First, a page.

U.S. COURT FINDS SYRIA RESPONSIBLE FOR KILLING AMERICAN JOURNALIST MARIE COLVIN | WHAT REALLY HAPPENED

U.S. COURT FINDS SYRIA RESPONSIBLE FOR KILLING AMERICAN JOURNALIST MARIE COLVIN

A FEDERAL JUDGE in Washington, D.C. has ordered the Syrian government to pay $302 million in damages for the murders of journalists Marie Colvin and Remi Ochlik in a 2012 artillery strike. The decision, issued on Wednesday, marks the first time in the seven-year conflict that a court has declared Syrian forces loyal to the government of President Bashar al-Assad responsible for deliberately attacking civilians.

“A targeted murder of an American citizen, whose courageous work was not only important, but vital to our understanding of warzones and of wars generally, is outrageous, and therefore a punitive damages award that [multiplies] the impact on the responsible state is warranted,” wrote Judge Amy Berman Jackson.

The Syrian government did not respond to the lawsuit filed on behalf of Colvin’s niece and nephew, leading to a default judgement. The suit followed from a six-year investigation by the Center for Justice and Accountability, which unearthed testimony and documentary evidence detailing how Assad’s commanders tracked and killed Colvin and her colleague on the morning of February 22, 2012 in Homs, Syria. Colvin was among the few Western journalists working from Homs, where she reported on the government’s use of rocket and artillery strikes against the civilian population trapped in the city. Also hurt in the attack that killed Colvin and Ochlik, a French photojournalist, were photographer Paul Conroy, journalist Edith Bouvier, and media activist Khaled Abu Salah.

The Assad government will almost certainly never pay the damages, but the finding establishes a significant precedent for the press, according to Scott Gilmore, the attorney who investigated and litigated the case. The ruling “recognizes that attacks designed to intimidate journalists and stifle reporting cause broad social harm and merit severe condemnation,” he told The Intercept.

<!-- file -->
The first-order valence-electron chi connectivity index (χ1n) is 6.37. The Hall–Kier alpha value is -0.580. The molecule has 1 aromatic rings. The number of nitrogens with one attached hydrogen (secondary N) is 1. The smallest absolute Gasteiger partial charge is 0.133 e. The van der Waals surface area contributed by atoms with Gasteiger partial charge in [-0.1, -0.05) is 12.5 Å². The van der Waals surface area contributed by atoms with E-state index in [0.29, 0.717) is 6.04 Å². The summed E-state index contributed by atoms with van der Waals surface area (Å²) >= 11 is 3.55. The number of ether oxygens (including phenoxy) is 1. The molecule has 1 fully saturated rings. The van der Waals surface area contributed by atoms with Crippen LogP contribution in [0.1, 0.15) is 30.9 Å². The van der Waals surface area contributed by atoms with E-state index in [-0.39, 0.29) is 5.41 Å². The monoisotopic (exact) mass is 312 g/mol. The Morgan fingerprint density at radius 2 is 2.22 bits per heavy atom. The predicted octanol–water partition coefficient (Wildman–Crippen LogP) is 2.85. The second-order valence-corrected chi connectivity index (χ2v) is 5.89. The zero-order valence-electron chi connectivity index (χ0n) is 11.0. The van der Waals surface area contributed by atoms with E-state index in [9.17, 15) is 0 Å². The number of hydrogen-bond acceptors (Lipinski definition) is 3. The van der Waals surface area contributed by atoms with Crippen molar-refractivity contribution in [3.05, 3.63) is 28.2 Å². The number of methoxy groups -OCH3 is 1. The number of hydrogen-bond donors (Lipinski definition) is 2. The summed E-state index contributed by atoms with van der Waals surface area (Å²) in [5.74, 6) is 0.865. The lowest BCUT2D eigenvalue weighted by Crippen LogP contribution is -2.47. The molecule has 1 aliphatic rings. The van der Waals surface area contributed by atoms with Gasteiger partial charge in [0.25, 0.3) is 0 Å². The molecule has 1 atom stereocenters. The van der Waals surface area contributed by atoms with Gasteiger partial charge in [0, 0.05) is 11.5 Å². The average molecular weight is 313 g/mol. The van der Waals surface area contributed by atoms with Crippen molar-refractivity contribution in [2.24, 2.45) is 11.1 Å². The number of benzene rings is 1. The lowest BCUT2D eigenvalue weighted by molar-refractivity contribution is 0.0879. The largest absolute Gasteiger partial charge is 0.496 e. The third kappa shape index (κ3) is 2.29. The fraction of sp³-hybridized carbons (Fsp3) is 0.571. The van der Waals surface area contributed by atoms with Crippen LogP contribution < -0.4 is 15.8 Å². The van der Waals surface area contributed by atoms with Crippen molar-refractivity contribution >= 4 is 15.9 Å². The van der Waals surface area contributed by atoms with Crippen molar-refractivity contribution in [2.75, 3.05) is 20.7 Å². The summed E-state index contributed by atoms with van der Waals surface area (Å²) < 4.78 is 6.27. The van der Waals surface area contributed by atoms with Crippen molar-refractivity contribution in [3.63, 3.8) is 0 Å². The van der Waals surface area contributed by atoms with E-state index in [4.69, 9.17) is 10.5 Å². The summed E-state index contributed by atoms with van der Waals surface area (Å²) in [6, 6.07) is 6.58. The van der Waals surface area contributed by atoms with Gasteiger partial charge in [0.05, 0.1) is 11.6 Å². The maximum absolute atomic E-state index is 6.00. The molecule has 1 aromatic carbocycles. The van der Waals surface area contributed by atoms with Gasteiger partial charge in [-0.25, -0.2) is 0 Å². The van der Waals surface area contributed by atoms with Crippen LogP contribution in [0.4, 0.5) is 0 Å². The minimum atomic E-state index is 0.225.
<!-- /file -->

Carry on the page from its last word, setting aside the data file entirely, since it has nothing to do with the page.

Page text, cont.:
Webmaster's Commentary: 

That same bit in that last sentence, should hold just as true for US journalists and bloggers here at home, as it is for reporters abroad.

And she, and the photo journalist with her, had to know that they were operating in a war zone; made the choice to be there; and unfortunately, suffered the consequences.

But what I am seeing here is more demonization of Syria, whether or not this event actually happened, and regardless of whether it can be proven true. It may well be, but that is not the point.

I think that those in foggy bottom are waiting to see what the overnights looked like on this issue, in their quest to martial support for yet another Syrian engagement, even though that may mean fighting Russians on the ground, or in the air, neither choice being a wise one, right now.

We understand by now, that demonization, plus sanctions, are the tell-tale preludes to.... the US military's attempting to kick another country's military right in the proverbial shins.

This would be one of the most vulnerable of all moments to attempt to even be contemplating a US war with Russia on the ground in Syria, and I say this as someone who cares deeply about the current trajectory of the US's foreign and domestic policies.

And the reasons I am saying this are pretty self-evident; our military does not have the weaponry; the troop strength; the money, or the manufacturing to ensure a positive outcome for a US war against Russia in Syria, or anywhere else, for that matter.

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